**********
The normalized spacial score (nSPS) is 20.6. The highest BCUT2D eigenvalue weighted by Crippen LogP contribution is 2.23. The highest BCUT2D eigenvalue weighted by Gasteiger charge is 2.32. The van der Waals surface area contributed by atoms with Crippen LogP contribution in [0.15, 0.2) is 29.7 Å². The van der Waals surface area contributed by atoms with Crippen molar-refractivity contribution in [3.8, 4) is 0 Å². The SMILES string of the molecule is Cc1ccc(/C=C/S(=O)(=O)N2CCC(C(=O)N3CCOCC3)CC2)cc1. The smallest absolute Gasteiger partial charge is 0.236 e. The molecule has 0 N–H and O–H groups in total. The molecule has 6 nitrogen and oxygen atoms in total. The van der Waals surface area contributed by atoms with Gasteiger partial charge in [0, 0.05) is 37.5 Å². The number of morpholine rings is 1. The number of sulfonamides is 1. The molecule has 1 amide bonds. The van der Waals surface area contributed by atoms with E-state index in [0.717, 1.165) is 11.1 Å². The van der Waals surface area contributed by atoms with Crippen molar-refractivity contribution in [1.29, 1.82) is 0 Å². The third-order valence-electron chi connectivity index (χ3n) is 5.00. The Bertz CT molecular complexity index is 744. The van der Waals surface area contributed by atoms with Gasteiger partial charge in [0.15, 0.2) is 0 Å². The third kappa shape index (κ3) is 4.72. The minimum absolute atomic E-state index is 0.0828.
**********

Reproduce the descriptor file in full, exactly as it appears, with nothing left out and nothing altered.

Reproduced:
The normalized spacial score (nSPS) is 20.6. The highest BCUT2D eigenvalue weighted by Crippen LogP contribution is 2.23. The highest BCUT2D eigenvalue weighted by Gasteiger charge is 2.32. The van der Waals surface area contributed by atoms with Crippen LogP contribution in [0.15, 0.2) is 29.7 Å². The van der Waals surface area contributed by atoms with Crippen molar-refractivity contribution in [3.8, 4) is 0 Å². The SMILES string of the molecule is Cc1ccc(/C=C/S(=O)(=O)N2CCC(C(=O)N3CCOCC3)CC2)cc1. The smallest absolute Gasteiger partial charge is 0.236 e. The molecule has 0 N–H and O–H groups in total. The molecule has 6 nitrogen and oxygen atoms in total. The van der Waals surface area contributed by atoms with Gasteiger partial charge in [0, 0.05) is 37.5 Å². The number of morpholine rings is 1. The number of sulfonamides is 1. The molecule has 1 amide bonds. The van der Waals surface area contributed by atoms with E-state index in [0.717, 1.165) is 11.1 Å². The van der Waals surface area contributed by atoms with Crippen molar-refractivity contribution in [1.29, 1.82) is 0 Å². The third-order valence-electron chi connectivity index (χ3n) is 5.00. The Bertz CT molecular complexity index is 744. The van der Waals surface area contributed by atoms with Gasteiger partial charge in [0.15, 0.2) is 0 Å². The third kappa shape index (κ3) is 4.72. The minimum absolute atomic E-state index is 0.0828.